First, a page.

This article needs additional citations for verification. Please help improve this article by adding citations to reliable sources. Unsourced material may be challenged and removed.Find sources: "Zonophone" – news · newspapers · books · scholar · JSTOR (February 2010) (Learn how and when to remove this template message)
Universal Talking Machine Company
TypeCorporation
IndustryRecording industry
Founded1899
FounderFrank Seaman
Defunct1903
FateAcquired
SuccessorVictor Talking Machine Company (immediate)
EMI (1931–2013)
Warner Music Group (2013–present)
Headquarters,
U.S.
ProductsPhonographs, phonograph records
OwnerSeaman, Eldridge R. Johnson, EMI, then Warner Music Group

Zonophone (early on also rendered as Zon-O-Phone) was a record label founded in 1899 in Camden, New Jersey, by Frank Seaman. The Zonophone name was not that of the company but was applied to records and machines sold by Seaman's Universal Talking Machine Company from 1899 to 1903. The name was subsequently acquired by Columbia Records, the Victor Talking Machine Company, and finally the Gramophone Company/EMI Records. It has been used for a number of record publishing labels by these companies.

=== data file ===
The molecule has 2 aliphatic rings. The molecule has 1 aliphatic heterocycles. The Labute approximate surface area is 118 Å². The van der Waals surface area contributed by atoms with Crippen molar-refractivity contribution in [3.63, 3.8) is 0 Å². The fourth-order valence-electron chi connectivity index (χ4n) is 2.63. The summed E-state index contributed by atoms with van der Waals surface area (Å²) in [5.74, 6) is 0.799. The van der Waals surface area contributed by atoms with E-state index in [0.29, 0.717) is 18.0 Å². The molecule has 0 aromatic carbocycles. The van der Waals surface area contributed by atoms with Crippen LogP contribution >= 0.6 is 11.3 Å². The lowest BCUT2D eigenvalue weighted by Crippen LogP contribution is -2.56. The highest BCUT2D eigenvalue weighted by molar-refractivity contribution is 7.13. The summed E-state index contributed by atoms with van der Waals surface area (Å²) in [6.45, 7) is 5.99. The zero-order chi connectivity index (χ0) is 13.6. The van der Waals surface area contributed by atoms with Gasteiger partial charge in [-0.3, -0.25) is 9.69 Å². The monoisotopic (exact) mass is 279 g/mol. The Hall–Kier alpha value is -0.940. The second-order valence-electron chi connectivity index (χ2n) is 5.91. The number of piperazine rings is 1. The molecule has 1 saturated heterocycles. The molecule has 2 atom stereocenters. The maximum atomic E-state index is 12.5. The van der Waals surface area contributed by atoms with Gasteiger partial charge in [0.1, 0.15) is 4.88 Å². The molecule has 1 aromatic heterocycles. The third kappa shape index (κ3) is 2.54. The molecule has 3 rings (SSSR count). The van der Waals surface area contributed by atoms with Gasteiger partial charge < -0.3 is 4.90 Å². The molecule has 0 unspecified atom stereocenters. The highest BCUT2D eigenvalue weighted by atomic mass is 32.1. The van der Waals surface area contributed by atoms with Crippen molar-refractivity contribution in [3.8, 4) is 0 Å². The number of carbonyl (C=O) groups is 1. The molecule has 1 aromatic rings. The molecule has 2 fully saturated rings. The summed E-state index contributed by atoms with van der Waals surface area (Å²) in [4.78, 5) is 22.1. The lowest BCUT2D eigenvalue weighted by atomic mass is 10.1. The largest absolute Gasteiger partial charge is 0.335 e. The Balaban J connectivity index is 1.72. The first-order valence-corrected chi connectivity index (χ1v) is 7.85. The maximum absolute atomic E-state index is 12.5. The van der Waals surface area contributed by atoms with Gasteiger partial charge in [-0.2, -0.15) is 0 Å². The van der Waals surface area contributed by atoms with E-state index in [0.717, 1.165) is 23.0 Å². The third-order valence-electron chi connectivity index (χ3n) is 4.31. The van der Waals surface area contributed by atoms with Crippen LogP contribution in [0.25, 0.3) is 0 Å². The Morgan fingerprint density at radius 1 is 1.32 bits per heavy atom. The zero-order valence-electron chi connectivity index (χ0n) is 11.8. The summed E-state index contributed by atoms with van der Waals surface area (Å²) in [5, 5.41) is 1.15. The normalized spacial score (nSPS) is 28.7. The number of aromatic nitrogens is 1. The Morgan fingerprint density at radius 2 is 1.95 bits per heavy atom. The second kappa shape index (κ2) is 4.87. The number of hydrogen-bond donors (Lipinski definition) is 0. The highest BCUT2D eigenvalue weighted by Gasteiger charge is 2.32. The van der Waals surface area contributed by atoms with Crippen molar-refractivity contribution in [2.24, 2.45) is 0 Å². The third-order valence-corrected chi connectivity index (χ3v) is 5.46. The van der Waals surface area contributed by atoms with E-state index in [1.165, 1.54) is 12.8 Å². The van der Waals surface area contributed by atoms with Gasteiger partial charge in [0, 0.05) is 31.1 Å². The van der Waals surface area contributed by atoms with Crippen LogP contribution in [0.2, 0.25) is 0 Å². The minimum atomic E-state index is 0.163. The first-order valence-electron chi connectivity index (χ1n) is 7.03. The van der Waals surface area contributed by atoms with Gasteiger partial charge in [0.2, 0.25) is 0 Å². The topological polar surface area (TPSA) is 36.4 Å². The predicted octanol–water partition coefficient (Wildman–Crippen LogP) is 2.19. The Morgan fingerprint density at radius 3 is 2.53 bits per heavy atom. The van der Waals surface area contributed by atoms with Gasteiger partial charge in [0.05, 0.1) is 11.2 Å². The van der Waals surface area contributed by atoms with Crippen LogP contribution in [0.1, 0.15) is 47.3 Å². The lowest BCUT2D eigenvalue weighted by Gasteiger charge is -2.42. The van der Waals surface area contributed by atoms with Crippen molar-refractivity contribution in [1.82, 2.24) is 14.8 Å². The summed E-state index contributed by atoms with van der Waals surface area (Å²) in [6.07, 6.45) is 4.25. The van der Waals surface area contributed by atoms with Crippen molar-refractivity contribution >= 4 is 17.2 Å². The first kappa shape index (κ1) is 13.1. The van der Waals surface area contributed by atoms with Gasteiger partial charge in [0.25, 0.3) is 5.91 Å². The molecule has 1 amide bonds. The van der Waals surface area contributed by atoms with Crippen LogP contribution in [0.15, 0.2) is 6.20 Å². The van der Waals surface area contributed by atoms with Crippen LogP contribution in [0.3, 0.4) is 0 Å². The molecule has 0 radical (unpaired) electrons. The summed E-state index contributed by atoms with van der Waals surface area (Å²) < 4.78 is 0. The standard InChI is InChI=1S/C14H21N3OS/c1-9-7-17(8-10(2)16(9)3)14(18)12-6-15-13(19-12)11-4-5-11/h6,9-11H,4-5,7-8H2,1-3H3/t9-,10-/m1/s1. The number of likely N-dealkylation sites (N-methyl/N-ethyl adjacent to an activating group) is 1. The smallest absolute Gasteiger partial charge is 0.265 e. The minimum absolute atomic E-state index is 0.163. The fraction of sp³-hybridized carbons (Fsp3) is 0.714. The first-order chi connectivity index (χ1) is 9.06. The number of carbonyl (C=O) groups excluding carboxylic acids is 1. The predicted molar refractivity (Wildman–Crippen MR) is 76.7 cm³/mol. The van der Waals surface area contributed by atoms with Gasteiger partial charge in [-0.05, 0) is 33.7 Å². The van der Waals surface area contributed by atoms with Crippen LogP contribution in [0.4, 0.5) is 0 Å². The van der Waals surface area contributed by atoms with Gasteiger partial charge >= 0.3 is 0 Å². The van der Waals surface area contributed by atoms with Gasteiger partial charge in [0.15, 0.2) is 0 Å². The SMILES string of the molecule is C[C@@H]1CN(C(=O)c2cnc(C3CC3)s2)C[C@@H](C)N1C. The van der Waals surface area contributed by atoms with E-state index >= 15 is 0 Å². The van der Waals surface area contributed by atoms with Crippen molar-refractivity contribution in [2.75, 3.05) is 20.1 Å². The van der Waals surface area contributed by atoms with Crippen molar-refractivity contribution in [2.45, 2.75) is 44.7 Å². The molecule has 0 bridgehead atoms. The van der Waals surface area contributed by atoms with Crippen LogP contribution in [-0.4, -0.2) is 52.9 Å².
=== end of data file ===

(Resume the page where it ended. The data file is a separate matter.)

1899–1910s

Emile Berliner, the inventor of the lateral-groove disc record and the Gramophone, formed a partnership with machinist Eldridge Reeves Johnson, who had improved Berliner's Gramophone to the point of marketability, and with former typewriter promoter Frank Seaman. Berliner was to hold the patents; Johnson had manufacturing rights; and Seaman had selling rights.[1]

1920s–1970s

Main article: Regal Zonophone Records

A Zon-O-Phone record
A Zon-O-Phone record

In West Africa (primarily today's Ghana and Nigeria) Zonophone was used as a label to record and produce Sakara, Juju and Apala music on 78 rpm discs from 1928 to the early 1950s.[2][3]

See also

References

  1. ^ Sutton, Allan (2018). American Record Companies and Producers 1888-1950. Mainspring Press. pp. 56–58. ISBN 978-0-9973333-3-6.
  2. ^ PAUL VERNON. Savannaphone. FolkRoots No.122.
  3. ^ John Collins. Musicmakers of West Africa. Lynne Rienner Publishers (1985) ISBN 0-89410-075-0